One day Punchinello met a Wemmick who was unlike any he’d ever met. She had no dots or stars. She was just wooden. Her name was Lucia.
It wasn’t that people didn’t try to give her stickers; it’s just that the stickers didn’t stick. Some of the Wemmicks admired Lucia for having no dots, so they would run up and give her a star. But it would fall off.
Others would look down on her for having no stars, so they would give her a dot. But it wouldn’t stay either.
That’s the way I want to be, thought Punchinello. I don’t want anyone’s marks.
The school year is winding down, and as Jen Hatmaker so BRILLIANTLY summarized yesterday, we are limping to the end. We are all so done, so ready to be home for the summer. My older two have had an especially rough year. Lots of frustration, lots of opportunity for character development—which, of course, sucks. We’re all done with challenge and stretching and growing, thankyouverymuch. Bring on the lazy mornings and sunscreen.
Last week, I spent my final Monday morning with my 1st grade babies at the Title I school where I have volunteered for the last three years. These kids. Mercy. They walk in the door every day with the odds stacked against them, but they push through anyway. Some of them barely knew their letter sounds at the beginning of the year. Now they are reading at the required grade level. I have much to learn from these boys and girls.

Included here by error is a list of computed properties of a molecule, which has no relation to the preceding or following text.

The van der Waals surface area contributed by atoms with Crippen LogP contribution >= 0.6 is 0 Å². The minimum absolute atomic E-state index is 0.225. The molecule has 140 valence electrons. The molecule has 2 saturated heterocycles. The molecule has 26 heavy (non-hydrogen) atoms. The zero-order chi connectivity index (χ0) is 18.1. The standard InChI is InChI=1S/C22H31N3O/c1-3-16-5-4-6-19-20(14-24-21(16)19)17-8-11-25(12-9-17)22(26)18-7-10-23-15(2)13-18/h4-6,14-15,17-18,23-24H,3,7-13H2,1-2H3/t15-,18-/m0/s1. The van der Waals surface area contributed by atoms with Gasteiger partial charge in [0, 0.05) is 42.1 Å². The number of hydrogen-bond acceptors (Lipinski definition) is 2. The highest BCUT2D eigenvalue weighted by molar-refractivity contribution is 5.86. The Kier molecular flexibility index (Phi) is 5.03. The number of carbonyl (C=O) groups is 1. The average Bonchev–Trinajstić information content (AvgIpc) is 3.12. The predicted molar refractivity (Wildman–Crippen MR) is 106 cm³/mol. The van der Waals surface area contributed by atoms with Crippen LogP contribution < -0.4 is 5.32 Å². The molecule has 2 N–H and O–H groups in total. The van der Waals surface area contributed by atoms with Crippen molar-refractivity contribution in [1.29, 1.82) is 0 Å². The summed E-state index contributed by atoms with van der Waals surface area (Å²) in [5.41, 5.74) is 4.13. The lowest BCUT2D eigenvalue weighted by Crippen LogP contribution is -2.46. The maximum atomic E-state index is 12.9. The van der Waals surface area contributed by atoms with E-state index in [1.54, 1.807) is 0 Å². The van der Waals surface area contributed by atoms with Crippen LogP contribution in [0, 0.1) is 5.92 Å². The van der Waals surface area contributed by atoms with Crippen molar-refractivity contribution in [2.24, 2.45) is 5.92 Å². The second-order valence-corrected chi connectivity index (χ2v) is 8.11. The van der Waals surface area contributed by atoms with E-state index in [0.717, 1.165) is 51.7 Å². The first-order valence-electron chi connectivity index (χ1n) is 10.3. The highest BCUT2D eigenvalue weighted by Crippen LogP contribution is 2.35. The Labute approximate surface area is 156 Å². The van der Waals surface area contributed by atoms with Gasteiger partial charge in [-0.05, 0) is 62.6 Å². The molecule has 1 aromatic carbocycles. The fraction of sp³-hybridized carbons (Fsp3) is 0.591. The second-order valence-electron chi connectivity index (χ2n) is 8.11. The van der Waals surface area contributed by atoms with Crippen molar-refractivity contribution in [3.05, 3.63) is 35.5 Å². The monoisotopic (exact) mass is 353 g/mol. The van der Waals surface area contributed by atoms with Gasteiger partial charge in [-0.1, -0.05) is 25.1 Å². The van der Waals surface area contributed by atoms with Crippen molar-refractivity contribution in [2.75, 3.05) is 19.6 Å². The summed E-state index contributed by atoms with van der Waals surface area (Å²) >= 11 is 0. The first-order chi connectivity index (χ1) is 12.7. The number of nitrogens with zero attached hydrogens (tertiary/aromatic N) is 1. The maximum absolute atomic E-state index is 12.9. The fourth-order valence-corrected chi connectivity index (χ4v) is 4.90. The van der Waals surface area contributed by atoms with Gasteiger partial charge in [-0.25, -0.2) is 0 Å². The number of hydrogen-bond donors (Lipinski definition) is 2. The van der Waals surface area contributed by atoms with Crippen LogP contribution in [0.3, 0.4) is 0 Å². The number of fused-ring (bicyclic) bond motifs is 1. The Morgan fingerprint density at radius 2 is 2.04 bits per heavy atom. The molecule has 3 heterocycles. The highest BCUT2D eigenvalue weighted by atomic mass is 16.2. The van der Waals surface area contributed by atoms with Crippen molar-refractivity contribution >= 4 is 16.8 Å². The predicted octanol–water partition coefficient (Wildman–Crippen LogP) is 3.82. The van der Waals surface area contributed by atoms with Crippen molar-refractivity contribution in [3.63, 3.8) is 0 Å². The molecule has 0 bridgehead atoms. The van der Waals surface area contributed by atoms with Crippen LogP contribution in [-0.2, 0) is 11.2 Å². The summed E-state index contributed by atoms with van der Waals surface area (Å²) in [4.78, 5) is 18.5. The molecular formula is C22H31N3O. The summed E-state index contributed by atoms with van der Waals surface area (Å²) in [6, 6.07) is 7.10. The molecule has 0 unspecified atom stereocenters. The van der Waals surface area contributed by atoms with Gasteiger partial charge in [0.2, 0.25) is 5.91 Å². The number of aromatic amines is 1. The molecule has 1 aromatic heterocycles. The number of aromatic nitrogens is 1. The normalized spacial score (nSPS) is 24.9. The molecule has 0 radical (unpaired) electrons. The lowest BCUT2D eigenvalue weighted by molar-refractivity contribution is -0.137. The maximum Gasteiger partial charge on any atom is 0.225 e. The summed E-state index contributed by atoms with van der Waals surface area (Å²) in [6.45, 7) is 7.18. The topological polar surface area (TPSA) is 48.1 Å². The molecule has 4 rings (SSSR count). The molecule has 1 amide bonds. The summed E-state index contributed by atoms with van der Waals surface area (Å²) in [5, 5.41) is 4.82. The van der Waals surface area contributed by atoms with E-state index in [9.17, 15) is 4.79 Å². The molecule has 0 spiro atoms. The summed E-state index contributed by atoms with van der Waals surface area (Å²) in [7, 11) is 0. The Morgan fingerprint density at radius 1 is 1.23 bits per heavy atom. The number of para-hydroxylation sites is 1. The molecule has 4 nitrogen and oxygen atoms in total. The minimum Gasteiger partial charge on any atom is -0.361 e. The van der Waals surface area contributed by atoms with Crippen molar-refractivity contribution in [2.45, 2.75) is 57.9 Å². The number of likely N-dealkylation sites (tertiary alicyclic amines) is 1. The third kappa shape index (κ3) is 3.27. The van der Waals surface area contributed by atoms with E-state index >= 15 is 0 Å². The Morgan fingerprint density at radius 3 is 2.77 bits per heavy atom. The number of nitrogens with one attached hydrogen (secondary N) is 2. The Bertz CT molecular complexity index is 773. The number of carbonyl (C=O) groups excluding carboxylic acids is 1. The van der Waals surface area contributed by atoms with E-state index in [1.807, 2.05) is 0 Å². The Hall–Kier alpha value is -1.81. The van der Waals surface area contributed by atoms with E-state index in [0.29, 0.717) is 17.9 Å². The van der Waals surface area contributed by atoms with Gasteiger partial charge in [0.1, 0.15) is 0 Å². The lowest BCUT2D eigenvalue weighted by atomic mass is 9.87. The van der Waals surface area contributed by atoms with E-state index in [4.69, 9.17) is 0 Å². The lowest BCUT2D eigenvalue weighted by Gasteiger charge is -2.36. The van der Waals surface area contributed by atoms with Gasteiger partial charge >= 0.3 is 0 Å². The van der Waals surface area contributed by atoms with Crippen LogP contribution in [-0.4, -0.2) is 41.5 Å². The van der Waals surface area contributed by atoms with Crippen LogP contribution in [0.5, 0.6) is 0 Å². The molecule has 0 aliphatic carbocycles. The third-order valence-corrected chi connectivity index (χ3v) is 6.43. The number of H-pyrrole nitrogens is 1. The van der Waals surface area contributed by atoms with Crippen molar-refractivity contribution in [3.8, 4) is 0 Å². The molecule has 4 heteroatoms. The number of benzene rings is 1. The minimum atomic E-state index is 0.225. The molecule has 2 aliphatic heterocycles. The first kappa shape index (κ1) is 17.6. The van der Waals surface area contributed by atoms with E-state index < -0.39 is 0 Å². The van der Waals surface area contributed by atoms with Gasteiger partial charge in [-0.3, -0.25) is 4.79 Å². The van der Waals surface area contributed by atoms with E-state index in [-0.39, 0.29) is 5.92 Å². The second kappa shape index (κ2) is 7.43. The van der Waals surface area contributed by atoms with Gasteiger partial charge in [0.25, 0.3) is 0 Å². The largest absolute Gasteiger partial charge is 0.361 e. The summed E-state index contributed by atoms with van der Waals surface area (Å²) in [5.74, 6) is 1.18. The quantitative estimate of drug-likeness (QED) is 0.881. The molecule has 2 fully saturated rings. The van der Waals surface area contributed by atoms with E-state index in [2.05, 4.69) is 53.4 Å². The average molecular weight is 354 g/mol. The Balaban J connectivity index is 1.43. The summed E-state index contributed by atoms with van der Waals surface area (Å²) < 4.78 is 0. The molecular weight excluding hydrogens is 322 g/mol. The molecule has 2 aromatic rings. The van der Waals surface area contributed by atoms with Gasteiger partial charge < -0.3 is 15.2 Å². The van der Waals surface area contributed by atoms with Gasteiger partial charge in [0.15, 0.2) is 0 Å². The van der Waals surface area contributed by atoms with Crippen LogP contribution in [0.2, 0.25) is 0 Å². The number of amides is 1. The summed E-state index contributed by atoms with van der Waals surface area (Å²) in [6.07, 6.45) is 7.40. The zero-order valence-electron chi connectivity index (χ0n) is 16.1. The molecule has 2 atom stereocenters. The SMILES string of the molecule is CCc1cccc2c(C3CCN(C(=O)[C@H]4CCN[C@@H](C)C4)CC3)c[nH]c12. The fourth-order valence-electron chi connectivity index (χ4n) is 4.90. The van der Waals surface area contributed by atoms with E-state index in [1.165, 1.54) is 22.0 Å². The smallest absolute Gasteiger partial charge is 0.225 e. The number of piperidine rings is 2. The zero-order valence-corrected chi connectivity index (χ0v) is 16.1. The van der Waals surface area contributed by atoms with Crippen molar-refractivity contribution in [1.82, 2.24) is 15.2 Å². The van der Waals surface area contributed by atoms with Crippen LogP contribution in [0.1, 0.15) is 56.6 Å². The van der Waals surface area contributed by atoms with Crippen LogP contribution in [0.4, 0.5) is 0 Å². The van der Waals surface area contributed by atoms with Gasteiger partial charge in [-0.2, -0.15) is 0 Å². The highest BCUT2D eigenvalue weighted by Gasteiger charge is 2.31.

On my last day, I bring each child a wrapped copy of You are Special, by Max Lucado. They excitedly open them together, and then I read the story to them as they follow along in their own books. I have grand, imaginative dreams of these kids reading these books every day, remembering how much I love them, how special they are. I daydream about one day when they’re older, finding the book under the bed or in the closet, and exclaiming, “oh, I love this book! Mrs. Hunt gave me this book! I remember her!” And then sitting down to read it again, finally recognizing the truth in the allegory.
But maybe they won’t. And that’s okay too.
You Are Special is the story of Punchinello, a wooden person living in a village of wooden people who walk around all day sticking golden stars or gray dots on each other, depending on how fabulous or miserable they assess each other to be. Poor Punchinello is covered in gray dots, which he hates almost as much as he hates himself. Then he meets Lucia, and when he asks her why the stickers don’t stick on her, she points him to Eli, the woodcarver who made all the Wemmicks. Punchinello visits Eli in his workshop, and discovers that “the stickers only stick if they matter to you. The more you trust my love,” Eli tells him, “the less you care about their stickers.”
So Punchinello agrees to return to Eli’s workshop every day so the woodcarver can remind him how much he cares, how special and unique and precious Punchinello is. And as he leaves the workshop, a gray dot falls to the ground.
Cue: snot and tears.